Here are some fun facts about mushrooms!
Mushrooms double in size every day
Mushrooms grow indoors, 24 hours a day, every day of the year!
A big portobello mushroom is the same as a small swiss brown mushroom, and a big flat BBQ mushroom is the same as a tiny button mushroom - they have just been left on the mushroom bed for a few extra days to grow!
The bigger the mushroom is, and the more ‘gills’ you see, the stronger the mushroom flavour. This is because the mushroom has been allowed to grow and mature.
Mushrooms are the only non-animal food source of vitamin D.
Mushrooms are fat free, low in calories, low in salt, cholesterol free, gluten free.. but high in nutrients!
If you put your mushrooms out in the sunshine for just 15-minutes, they will ‘super charge’ with vitamin D!
One portobello mushroom has more potassium than a banana.
Below are the answers for some frequently asked questions relating to mushrooms.
Q: Is a Mushroom a vegetable?
A: No, mushrooms are not a vegetable. In fact, they are not even plants! Mushrooms are fungi and evolved at a different time to plants, which makes them totally unique. Not only do mushrooms grow differently, they have a different nutrition profile to fruits and vegetables.
Q: Do I need to wash or peel mushrooms before I eat them?
A: Using modern farming methods, mushroom compost is pasteurised. So, there is no need to wash or peel your mushrooms. Simply use a paper towel to brush off any light residue.
Q: Do mushrooms contain Vitamin D?
A: Yes! Mushrooms can be an excellent natural source of Vitamin D. In fact, they are the only non-animal food source of vitamin D. You can discover more about Vitamin D in Mushrooms here. Interestingly, you can increase the amount of vitamin D in your mushrooms by ‘tanning’ them. Simply pop your store-bought mushrooms out in the sun for 15 minutes. Through the action of sunlight, they convert their abundant ergosterol to ergocalciferol (vitamin D2). It’s like magic! Vitamin D tanned mushrooms can be stored in the fridge for up to 8 days, without losing their new super charged vitamin D levels. Just 3 mushrooms (100g) can provide up to 100% of the recommended daily intake of Vitamin D.
Q: I want to learn to grow mushrooms. Can you help me?
A: Mushroom kits can usually be purchased from your local nursery or hardware store and are relatively easy to grow. Mushrooms prefer colder wet weather, so for best results try growing kits during the winter months, particularly if you live in the northern states of Australia.
If you want to learn how to start your own mushroom growing business, try YouTube! There are some excellent tutorials that might help you.
Q: Which wild mushrooms are safe to eat?
A: Our association represents growers who specialise in fresh cultivated mushrooms grown on Australian Farms. We do not offer information on wild mushrooms. For wild mushroom identification, please contact a trained mycologist or primary industries. Find out more about here.
Q: Can I freeze mushrooms?
A: Yes, you can freeze mushrooms, however as mushrooms contain a lot of water, defrosted mushrooms can be soggy. The good news is, they are still great to use in soups or sauces.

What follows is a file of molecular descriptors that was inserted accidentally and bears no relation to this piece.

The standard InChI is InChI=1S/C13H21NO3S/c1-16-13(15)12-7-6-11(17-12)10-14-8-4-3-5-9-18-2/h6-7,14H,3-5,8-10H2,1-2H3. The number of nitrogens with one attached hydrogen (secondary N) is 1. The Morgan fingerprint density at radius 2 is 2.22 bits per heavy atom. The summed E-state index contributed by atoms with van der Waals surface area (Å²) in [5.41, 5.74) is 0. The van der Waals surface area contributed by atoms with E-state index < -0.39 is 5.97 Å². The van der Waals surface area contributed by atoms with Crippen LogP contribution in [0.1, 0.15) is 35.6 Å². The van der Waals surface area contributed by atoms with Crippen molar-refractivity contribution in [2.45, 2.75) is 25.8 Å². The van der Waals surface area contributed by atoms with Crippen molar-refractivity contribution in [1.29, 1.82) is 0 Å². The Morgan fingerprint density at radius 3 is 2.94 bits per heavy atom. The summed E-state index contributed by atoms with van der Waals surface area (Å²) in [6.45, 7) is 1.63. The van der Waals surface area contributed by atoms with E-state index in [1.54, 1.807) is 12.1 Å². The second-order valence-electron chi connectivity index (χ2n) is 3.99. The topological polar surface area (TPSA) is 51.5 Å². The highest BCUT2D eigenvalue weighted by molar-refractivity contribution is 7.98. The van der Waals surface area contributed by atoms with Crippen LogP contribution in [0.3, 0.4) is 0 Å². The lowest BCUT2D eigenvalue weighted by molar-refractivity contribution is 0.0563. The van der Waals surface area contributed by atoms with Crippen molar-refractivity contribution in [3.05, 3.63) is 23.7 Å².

Q: What types of mushrooms are grown in Australia?
A: Mushroom growers in Australia grow a range of mushroom varieties, including the white and brown Agaricus Bisporus - which are buttons, cups and flats (white mushrooms) and swiss browns and portobello (brown mushrooms). Australian mushroom growers also grow a range of 'exotic mushrooms', like oyster, enoki and shiitake.
The most popular mushroom in Australia is the white cups - as they are the most versitile.
All white and brown mushrooms available in supermarkets and green grocers are Australian grown, however some exotics can be imported from overseas. Always check the label before purchasing exotic mushrooms to make sure you are purchasing fresh Australian grown mushrooms where ever possible.
Check out our Australian Grown Mushroom Varieties page for more detailed information.
Q: What are the health benefits of mushrooms?
A: Mushrooms have long been studied for their health benefits of a range of illnesses including cancer prevention, immunity, heart health and cognition. Mushrooms are a great source of essential nutrients and vitamins and are highly regarded as a natural superfood.
There is much exciting research being conducted on the health benefits of mushrooms around the world. Here are just a few of the great health benefits associated with adding mushrooms to your regular and balanced diet.
Check out our Mushrooms and your health page for more detailed information on the health benefits of mushrooms.
Q: Can eating mushrooms prevent cancer?
A: Mushrooms have long been studied for their health benefits, in particular, mushrooms potential role of cancer prevention. Mushrooms have compounds which have the ablity to kill breast cancer cells. They also seem to enhance the immune system with their beta-glucans and specialty polysaccharides.
Check out our Mushrooms and your health page for more detailed information on the health benefits of mushrooms or to read the latest research of mushrooms potential role in cancer prevention, follow the links on our Mushroom resources and research page.